Monthly Archives: July 2011

We didn’t close yesterday.

“It’s more than a bookstore. It’s a community effort.”
—Sandra Garcia Betancourt

“It’s like being in your living room with a sound system and literature all around. It’s a nice, cozy vibe.”
—Stephanie Araujo

Do we keep getting placed in Harlem because that is where the yellow cab map stops? Hmmm . . .



We are slow at the internet. You should just come and visit.

Sometimes these event previews happen on our site, sometimes they don’t. We can’t be at the internet all the time. But one way to always find out what is going on at Word Up is to stop in to your neighbourhood bookshop. We try to keep stocked with flyers and we try to transcribe everyone’s crazy penmanship from the mailing list as quickly as possible. 🙂 But it doesn’t always happen fast enough to keep up with the roller coaster that has been Word Up. We are proudly a 100% volunteer staff. We have other jobs, and other commitments, and sometimes life brings us downtown, or over a river, or crashing to sleep. But we do our best, and we hope you feel it, and can join in in whatever way you can.

And: thank goodness for others who promote and document!

This past Tuesday night was the launch party for the literary journal Gigantic Sequins. They made a super cheery emblem promoting the event, were endlessly friendly when gathered, and sold some copies of their new issue 2.2. We were enthused by their enthusiasm. Copies of new and back issues are still available in the literary journals section of the shop.

And thanks to chronic documenter and our Facebook Master Dj Boy, here’ s a quick peek at Monday night’s event with Fractious, Kaboom, WFMU, and Motion Picture Purgatory—

—and a shot of Word Up’s beloved volunteer coordinator Robin Glasser reading on Friday, July 8:

Uptown photographer Paul Lomax has also done an amazing job documenting some Word Up events, like at the Here and There: Travel Writings reading on Thursday, July 7, with our Tweet Master Led Black, Lola Koundakjian, Iskandar Andrews, and Veronica Liu—

and one of our early readings with Meena Alexander and Rebeca C. Rivera:

Soon we’ll post part of a video by Will Alicea (Will Teez) from the local teen performance of Dig It!

To all our documentarians and supporters: You make the place look great. Thank you!

The last planned event before the non-closing on July 14 is The Led Black Book Club, bringing together Jon Michaud (When Tito Met Clara) and Matthew Gallaway (The Metropolis Case): Wednesday, July 13, 7pm.

Kaboom + Fractious + WFMU + Motion Picture Purgatory


Tonight’s reading brings together a couple of Word Up’s key collaborators:

Fractious Press, a community publisher in Washington Heights, is one of the main groups responsible for initiating Word Up.

And Kaboom Press, based in Washington Heights for more than fifteen years, was co-founded by Inju Keum, who is Word Up’s event coordinator, and who also put together the mystical corner you’ve all seen at the shop:

In this corner are many rare things only available at Word Up.

Inju and Vern first met at a vendor fair on the Lower East Side in early 2009, then went on to collaborate on other fairs together at the Ding Dong Lounge at 106 Street and Columbus Ave. The poster for the May 2010 fair was created by underground cartoonist and neighbour Mike Diana, one of the featured presenters at tonight’s event.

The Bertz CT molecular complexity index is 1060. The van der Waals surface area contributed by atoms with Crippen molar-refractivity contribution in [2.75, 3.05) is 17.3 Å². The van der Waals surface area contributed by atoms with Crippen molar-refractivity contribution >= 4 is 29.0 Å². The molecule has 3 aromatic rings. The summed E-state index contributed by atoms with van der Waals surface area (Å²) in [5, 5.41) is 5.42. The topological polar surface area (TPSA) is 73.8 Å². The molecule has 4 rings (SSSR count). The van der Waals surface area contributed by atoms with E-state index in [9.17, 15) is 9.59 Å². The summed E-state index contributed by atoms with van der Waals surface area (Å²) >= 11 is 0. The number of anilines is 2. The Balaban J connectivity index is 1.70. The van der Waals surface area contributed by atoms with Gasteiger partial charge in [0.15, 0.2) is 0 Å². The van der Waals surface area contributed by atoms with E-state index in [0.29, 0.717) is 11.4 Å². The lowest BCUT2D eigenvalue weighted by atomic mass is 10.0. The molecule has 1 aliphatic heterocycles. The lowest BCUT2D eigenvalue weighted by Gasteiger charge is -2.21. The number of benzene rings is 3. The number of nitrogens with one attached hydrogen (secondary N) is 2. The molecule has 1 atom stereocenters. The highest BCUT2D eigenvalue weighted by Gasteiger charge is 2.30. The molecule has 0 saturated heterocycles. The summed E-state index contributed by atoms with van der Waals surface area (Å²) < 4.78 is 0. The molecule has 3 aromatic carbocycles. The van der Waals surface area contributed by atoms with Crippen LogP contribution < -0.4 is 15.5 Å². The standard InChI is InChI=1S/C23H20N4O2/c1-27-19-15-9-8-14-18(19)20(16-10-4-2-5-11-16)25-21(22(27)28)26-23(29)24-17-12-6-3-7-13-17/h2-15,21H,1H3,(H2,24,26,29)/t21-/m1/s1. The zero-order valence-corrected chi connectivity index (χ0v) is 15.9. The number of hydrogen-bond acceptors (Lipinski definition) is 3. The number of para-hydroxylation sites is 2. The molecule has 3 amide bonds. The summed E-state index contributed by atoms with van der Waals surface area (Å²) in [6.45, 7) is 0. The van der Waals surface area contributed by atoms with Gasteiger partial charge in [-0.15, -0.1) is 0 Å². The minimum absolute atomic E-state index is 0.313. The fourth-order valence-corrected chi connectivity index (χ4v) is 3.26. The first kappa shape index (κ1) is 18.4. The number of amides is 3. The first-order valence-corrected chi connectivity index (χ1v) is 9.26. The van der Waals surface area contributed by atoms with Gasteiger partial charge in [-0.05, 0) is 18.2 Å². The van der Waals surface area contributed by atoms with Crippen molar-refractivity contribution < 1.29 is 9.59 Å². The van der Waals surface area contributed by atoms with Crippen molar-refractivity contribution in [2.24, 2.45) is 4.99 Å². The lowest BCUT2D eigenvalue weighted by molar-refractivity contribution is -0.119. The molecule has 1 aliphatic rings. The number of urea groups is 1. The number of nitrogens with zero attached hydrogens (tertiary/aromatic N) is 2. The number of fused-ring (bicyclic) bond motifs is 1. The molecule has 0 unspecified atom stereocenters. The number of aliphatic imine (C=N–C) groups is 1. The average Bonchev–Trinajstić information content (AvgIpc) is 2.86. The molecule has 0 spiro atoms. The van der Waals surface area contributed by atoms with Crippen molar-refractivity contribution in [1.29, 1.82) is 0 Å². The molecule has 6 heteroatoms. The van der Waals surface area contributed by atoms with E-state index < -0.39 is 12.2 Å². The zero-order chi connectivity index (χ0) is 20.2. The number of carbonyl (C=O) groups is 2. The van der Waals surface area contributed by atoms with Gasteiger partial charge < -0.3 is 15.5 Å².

Happily, Word Up is even closer to home. Tonight, Fractious Press readers will start off, including fiction writer Buzz Poole (whose short story collection I Like to Keep My Trouble on the Windy Side of Things was praised by Mr. Adam “Go the F*ck to Sleep” Mansbach himself); poet/tinselartist K. Abigail Walthausen (whose poetry book The Internet has a hole in every page); and poets Steve Hann (of the two snappy little booklets mentioned in the NYT blog post about Word Up) and Nikkiesha N. McLeod (whose poetry book Canceled Without Prejudice is forthcoming).

Because many have asked about it: K. Abigail Walthausen made the Word Up tinfoil painting near the front door. Here is another sample of her work, and more can be seen at

Then we’ll have readings from DJs who are also fiction writers at the freeform radio station WFMU, which broadcasts to Manhattan at 91.1 FM and at Readers include Kurt Gottschalk of Inwood (host of the show Miniature Minotaurs and author of the new book Little Apples), Amanda Nazario (of the show Nazario Scenario on FMU’s Give the Drummer Radio and on Washington Heights Free Radio), and Bronwyn Carlton (of the long-running show Thunk Tank with Bronwyn and Jay).*

Next up, from the Kaboom camp, Robin Martin, winner of 2009 Tennessee Williams Fiction Writing Contest for her short story “1969,” will be reading, and Mike Diana and Carlo Quispe will be presenting URANUS #1:

URANUS #1: Within the pages of their collaborative “Gay Love Comix,” Carlo Quispe, Mike Diana, and Shane Uht let their subconscious desires and fantasies roam freely, gleefully blurring distinctions between pleasure and pain, the public and the private, the sacred and the profane. Quickly executed ink drawings, in which draftsmanship is sacrificed for rawness and spontaneity, give visual manifestation to situations rarely seen in comics of any kind: lovers arguing over their addictions and engaging in explicit sex acts involving razor blades, an “electric eel robot”, and—perhaps most shockingly—genuine and candidly expressed affection for one another. 

And finally, to close off the night, we have an addition from one of the events this past Saturday: Rick Trembles’s Motion Picture Purgatory + Short Films: Using a mix of powerpoint, spoken word, and hand-drawn biographical anecdotes, Montreal artist Rick Trembles narrates how he first got into macabre movies and comic books as a youngster influenced by the Canadian WWII comics his father published, and how Trembles merged the two in the early eighties when his movie review/comic strip Motion Picture Purgatory started running in the Montreal Mirror. The presentation details how the strips bumpy early controversial history meshes with Trembles’s own personal life and continuing censorship battles, while giving insight into his patented process of condensing pertinent plot points via creepy x-ray vision cross-sections, maniacal maze-like aerial views, and screwy schematics! Come say hi face-to-face to the cartoonist the Guardian called “a genius” & Robert Crumb declared “even more twisted & weird” than himself.

*If you are a WFMU listener, come early for snacks and refreshments provided by the station, then after the event head up the street to Reynolds (Broadway/180 St.) to continue the good times!

Sunday events

Yesterday was a packed day—thanks to all who came out to see Elizabeth Balaguer read children’s tales, Maggie Hernandez host her Magic of Succeeding workshop, and the World War 3 comics and music reading. Due to projector problems, Rick Trembles, whose Motion Picture Purgatory presentation was truncated yesterday because of an epic technological disaster, will be added onto Monday night’s event with Kaboom Press, Fractious Press, and WFMU.